Comet Lovejoy

   So after waiting for the skies to clear both here in Missouri and during a week in Tucson the sky was finally clear enough last night to see Comet Lovejoy. After my Astronomy class last night a few students stayed late with me outside away from campus lights in front of the ST building. From there they were able to see Jupiter rising in the east, and the stars making up the ‘Winter Hexagon’ asterism as well as the constellations associated with each of the stars. The sky was dark enough so that the Orion Nebula was visible to the naked-eye, however the comet was not visible until I brought out binoculars. Finding it last night and the next few nights should be easy as the comet will be passing a few degrees from the Pleiades.

Update:

   Last night (Friday) was another clear one, this time with temperatures in the 40’sF. I was able to take multiple exposures and managed to get the camera focused even when the lens was out to 250mm. The comet was easy to find as it was nearly straight off from the Pleiades. With binoculars it still looked like a fuzzy blob shape.

   
   
   
[centup]
Caution: Objects viewed with an optical aid are further than they appear.
   Click here to go to the Qué tal in the Current Skies web site for more observing information for this month.

Halley Came to Jackson

   The other day I posted about Comet Lovejoy and its proximity to the Keystone of Hercules. This morning color me frustrated! My opportunity for getting any pictures of Comet Lovejoy have vaporized! The past couple of mornings have been cloudy or hazy which is somewhat normal for this time of year, but adding to my astro-misery is the Moon, now at full phase, lighting up the sky from the west while the Sun, not quite up, is already making the eastern skies too bright to see the Keystone stars of Hercules let alone the much dimmer Comet Lovejoy.

Click on picture to see it full size.

Click on picture to see it full size.

   So as a sort of consolation here is a picture from a Science Educator colleague from Tucson AZ who takes many of his pictures from Kitt Peak where the skies are much darker and clearer than around here in west-central Missouri. Be sure to visit Robert Sparks at his Flickr pages to see more of his pictures of celestial objects.

(Click here to see the complete full-size banner graphic.)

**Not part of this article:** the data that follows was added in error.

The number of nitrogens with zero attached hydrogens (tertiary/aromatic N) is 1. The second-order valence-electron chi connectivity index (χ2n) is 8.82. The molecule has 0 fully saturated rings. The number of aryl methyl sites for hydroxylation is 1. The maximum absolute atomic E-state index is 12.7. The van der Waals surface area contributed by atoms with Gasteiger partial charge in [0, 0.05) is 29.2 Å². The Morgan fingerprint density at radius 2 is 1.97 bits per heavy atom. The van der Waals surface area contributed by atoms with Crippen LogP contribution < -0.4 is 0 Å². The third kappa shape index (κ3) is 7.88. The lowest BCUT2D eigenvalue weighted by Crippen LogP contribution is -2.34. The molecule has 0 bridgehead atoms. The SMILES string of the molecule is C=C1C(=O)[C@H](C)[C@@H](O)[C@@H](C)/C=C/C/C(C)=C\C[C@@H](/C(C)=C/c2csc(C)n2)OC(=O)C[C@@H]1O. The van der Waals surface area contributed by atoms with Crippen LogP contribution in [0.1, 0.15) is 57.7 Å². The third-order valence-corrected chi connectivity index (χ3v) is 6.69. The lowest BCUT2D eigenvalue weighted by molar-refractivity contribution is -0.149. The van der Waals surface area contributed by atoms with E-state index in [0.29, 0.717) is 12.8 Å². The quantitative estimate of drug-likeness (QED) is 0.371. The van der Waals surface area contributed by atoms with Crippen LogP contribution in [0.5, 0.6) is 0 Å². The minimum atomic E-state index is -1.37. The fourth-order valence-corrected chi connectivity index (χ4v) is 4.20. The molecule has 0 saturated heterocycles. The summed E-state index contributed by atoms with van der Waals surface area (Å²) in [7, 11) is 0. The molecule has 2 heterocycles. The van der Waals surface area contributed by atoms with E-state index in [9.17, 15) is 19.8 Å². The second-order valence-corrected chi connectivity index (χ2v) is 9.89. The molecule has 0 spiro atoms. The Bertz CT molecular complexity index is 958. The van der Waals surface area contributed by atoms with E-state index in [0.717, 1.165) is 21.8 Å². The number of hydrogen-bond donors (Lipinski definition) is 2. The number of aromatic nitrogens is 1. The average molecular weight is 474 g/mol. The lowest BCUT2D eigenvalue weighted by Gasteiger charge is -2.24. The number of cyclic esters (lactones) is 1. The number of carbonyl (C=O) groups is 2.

Below is a wonderful video and song by Mary Chapin Carpenter about Comet Halley to brighten our day!

   
   
   
Caution: Objects viewed with an optical aid are further than they appear.
   Click here to go to the Qué tal in the Current Skies web site for more observing information for this month.

Hercules and a Comet

Click on graphic to see it full size.

Click on graphic to see it full size.

   In the morning skies before the local time for sunrise are the two stars that one follows from the arc in the Big Dipper’s handle — Arcturus in Bootes the Herdsman and Spica in Virgo the Harvest Maiden. Also part of this early morning cosmic scene the planets Mars and Saturn are visible. This graphic to the right shows a view of the sky including the two stars and two planets plus Comet Lovejoy. Comet Lovejoy is currently at about 9th magnitude making it too dim for naked-eye viewing but certainly within the reach of binoculars and telescopes, and of course time exposure pictures as you can see in this beautiful picture taken by P-M Hedén that appeared on the APOD River website on 13 December.
hercules
   Locating Comet Lovejoy should be relatively easy as the comet is within a few degrees from the keystone-shaped asterism that forms the chest of Hercules the Hero. Using 7×50 binoculars the entire asterism fits within the field of view of binoculars and if one scans toward the right away from the Keystone Comet Lovejoy may come into view – assuming the sky is dark enough.
M-13

M-13

   You may notice a fuzzy appearing object on a line between the stars Eta Hercules and Zeta Hercules. This is the globular star cluster known as the Hercules Cluster or M-13 from the Messier Catalog.

   
   
   
Caution: Objects viewed with an optical aid are further than they appear.

   Click here to go to the Qué tal in the Current Skies web site for more observing information for this month.